ameet
BuzzFeed also makes money "indirectly" through advertising; that is, they make some piece of content (video about Soap) and then post it on Facebook and make money on the advertising revenue that Facebook generates for them. What BuzzFeed is basically doing is outsourcing the ad sales process to Facebook or YouTube or Snapchat so that they can focus on what they do best, which is producing cool shit and making it reach the right audience.

ameet
I'll bet that part of the "regrouping" above is because they had this come-to-Jesus moment where they realized that making a fixed fee from a brand for a single video gives them a lower ROI than producing a different original video and monetizing it forever through pre-roll advertising. But what do I know, I'm just a guy who likes cats.

anthony
I think that is a good way to look at how BuzzFeed is so different from legacy media companies and its own competitors. Take Vice, for example, the "bad boy" new media company that has followed the more traditional growth strategy (e.g. starting a cable channel):
nytimes.com
mobile.nytimes.com
As Vice Moves More to TV, It Tries to Keep Brash Voice
Vice has signed deals worth hundreds of millions of dollars with established TV companies that are eager to engage its young, male audience. But will it have to play by different rules?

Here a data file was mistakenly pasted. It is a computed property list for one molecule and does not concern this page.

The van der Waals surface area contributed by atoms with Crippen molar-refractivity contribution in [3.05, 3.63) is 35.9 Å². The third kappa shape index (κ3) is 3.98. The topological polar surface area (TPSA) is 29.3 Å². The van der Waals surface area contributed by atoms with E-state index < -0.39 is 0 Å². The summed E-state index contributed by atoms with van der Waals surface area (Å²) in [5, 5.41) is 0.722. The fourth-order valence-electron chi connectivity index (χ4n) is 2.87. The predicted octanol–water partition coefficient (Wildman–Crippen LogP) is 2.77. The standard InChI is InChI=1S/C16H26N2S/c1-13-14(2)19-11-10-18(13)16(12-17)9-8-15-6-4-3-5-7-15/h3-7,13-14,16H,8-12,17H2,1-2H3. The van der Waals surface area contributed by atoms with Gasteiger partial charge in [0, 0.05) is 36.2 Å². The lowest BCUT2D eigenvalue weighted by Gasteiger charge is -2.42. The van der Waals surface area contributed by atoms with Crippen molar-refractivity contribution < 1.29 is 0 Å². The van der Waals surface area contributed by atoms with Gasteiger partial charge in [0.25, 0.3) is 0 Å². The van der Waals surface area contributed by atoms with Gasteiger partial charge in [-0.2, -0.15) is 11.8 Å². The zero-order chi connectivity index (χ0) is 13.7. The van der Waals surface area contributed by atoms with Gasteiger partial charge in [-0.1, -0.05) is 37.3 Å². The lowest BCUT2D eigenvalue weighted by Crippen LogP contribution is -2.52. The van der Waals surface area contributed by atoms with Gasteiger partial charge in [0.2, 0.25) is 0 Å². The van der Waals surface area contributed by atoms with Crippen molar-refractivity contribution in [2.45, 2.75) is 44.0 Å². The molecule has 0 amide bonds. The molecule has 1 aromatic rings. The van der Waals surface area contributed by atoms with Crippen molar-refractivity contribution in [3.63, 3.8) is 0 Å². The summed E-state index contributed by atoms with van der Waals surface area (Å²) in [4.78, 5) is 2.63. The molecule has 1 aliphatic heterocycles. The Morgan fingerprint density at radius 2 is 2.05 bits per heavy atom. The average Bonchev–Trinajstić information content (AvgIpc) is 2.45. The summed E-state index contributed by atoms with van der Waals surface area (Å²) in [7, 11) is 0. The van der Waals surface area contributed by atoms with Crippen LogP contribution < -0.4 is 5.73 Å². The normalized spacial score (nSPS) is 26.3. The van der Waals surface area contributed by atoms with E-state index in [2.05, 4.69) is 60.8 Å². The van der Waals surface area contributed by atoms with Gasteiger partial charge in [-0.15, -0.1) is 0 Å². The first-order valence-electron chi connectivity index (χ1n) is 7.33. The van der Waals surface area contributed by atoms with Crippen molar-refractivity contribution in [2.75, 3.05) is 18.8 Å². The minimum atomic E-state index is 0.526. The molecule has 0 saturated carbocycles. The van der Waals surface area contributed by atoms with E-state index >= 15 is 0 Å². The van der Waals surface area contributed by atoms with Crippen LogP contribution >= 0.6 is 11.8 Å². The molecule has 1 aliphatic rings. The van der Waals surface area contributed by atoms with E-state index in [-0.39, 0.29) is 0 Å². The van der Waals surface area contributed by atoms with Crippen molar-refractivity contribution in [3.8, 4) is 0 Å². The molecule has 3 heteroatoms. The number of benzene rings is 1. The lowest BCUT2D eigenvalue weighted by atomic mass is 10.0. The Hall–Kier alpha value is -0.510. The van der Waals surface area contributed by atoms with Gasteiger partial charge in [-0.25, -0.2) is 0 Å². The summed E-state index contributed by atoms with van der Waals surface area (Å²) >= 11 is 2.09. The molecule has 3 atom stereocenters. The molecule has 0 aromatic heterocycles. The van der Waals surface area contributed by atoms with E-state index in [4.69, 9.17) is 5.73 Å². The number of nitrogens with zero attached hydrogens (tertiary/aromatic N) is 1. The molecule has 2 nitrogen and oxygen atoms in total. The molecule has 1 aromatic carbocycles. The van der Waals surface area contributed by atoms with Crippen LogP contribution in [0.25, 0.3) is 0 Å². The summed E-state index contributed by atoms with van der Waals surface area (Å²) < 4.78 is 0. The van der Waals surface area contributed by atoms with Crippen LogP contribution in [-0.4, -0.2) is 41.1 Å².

anthony

Now, Vice is on the verge of getting its own cable channel, which would give the company a traditional outlet for its slate of non-news programming. If all goes as planned, A&E Networks, the television group owned by Hearst and Disney, will turn over its History Channel spinoff, H2, to Vice...Vice, based in Brooklyn, also recently signed a multiyear $100 million deal with Rogers Communications, a Canadian media conglomerate, to produce original content for TV, smartphone and desktop viewers...


anthony
But from the leaked financials, it seems to be working for them.

anthony

Vice’s finances are private, but according to an internal document reviewed by The New York Times and verified by a person familiar with the company’s financials, the company is on track to make about $915 million in revenue this year.


ameet